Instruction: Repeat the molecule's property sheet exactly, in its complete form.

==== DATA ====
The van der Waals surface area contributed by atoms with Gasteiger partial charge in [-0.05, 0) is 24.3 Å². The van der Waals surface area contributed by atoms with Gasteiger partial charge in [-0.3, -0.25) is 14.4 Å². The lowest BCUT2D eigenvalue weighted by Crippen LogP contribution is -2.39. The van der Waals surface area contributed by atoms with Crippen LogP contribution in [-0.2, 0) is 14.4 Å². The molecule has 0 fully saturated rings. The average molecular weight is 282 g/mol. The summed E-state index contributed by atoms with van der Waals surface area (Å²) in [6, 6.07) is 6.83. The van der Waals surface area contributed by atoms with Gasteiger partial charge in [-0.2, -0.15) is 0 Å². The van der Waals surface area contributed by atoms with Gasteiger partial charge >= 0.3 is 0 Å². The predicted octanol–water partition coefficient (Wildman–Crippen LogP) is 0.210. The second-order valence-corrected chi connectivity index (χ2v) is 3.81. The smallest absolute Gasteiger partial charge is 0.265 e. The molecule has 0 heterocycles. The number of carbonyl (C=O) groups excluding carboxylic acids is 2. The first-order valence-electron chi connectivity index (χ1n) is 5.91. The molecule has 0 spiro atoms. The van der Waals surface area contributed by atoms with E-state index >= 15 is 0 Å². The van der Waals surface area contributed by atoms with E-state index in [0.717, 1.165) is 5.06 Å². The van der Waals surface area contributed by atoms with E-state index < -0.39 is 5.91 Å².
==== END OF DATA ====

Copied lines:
The van der Waals surface area contributed by atoms with Gasteiger partial charge in [-0.05, 0) is 24.3 Å². The van der Waals surface area contributed by atoms with Gasteiger partial charge in [-0.3, -0.25) is 14.4 Å². The lowest BCUT2D eigenvalue weighted by Crippen LogP contribution is -2.39. The van der Waals surface area contributed by atoms with Crippen LogP contribution in [-0.2, 0) is 14.4 Å². The molecule has 0 fully saturated rings. The average molecular weight is 282 g/mol. The summed E-state index contributed by atoms with van der Waals surface area (Å²) in [6, 6.07) is 6.83. The van der Waals surface area contributed by atoms with Gasteiger partial charge in [-0.2, -0.15) is 0 Å². The van der Waals surface area contributed by atoms with Gasteiger partial charge >= 0.3 is 0 Å². The predicted octanol–water partition coefficient (Wildman–Crippen LogP) is 0.210. The second-order valence-corrected chi connectivity index (χ2v) is 3.81. The smallest absolute Gasteiger partial charge is 0.265 e. The molecule has 0 heterocycles. The number of carbonyl (C=O) groups excluding carboxylic acids is 2. The first-order valence-electron chi connectivity index (χ1n) is 5.91. The molecule has 0 spiro atoms. The van der Waals surface area contributed by atoms with E-state index >= 15 is 0 Å². The van der Waals surface area contributed by atoms with E-state index in [0.717, 1.165) is 5.06 Å². The van der Waals surface area contributed by atoms with E-state index < -0.39 is 5.91 Å².